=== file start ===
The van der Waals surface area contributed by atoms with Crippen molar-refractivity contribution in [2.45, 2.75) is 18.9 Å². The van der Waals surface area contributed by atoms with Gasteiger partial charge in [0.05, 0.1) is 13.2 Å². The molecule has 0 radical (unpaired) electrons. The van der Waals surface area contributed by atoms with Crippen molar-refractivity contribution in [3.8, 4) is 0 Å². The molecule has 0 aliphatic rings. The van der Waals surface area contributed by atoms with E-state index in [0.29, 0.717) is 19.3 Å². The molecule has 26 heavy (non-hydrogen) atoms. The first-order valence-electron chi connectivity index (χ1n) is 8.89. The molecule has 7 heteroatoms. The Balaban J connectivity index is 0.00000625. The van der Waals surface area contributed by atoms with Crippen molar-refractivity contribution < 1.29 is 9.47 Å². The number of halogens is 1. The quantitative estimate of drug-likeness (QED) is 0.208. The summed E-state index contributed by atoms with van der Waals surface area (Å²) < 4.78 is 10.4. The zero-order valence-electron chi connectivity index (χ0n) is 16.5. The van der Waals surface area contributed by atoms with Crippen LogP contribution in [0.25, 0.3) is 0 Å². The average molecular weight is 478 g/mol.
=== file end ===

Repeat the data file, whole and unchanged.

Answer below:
The van der Waals surface area contributed by atoms with Crippen molar-refractivity contribution in [2.45, 2.75) is 18.9 Å². The van der Waals surface area contributed by atoms with Gasteiger partial charge in [0.05, 0.1) is 13.2 Å². The molecule has 0 radical (unpaired) electrons. The van der Waals surface area contributed by atoms with Crippen molar-refractivity contribution in [3.8, 4) is 0 Å². The molecule has 0 aliphatic rings. The van der Waals surface area contributed by atoms with E-state index in [0.29, 0.717) is 19.3 Å². The molecule has 26 heavy (non-hydrogen) atoms. The first-order valence-electron chi connectivity index (χ1n) is 8.89. The molecule has 7 heteroatoms. The Balaban J connectivity index is 0.00000625. The van der Waals surface area contributed by atoms with Crippen molar-refractivity contribution < 1.29 is 9.47 Å². The number of halogens is 1. The quantitative estimate of drug-likeness (QED) is 0.208. The summed E-state index contributed by atoms with van der Waals surface area (Å²) < 4.78 is 10.4. The zero-order valence-electron chi connectivity index (χ0n) is 16.5. The van der Waals surface area contributed by atoms with Crippen LogP contribution in [0.25, 0.3) is 0 Å². The average molecular weight is 478 g/mol.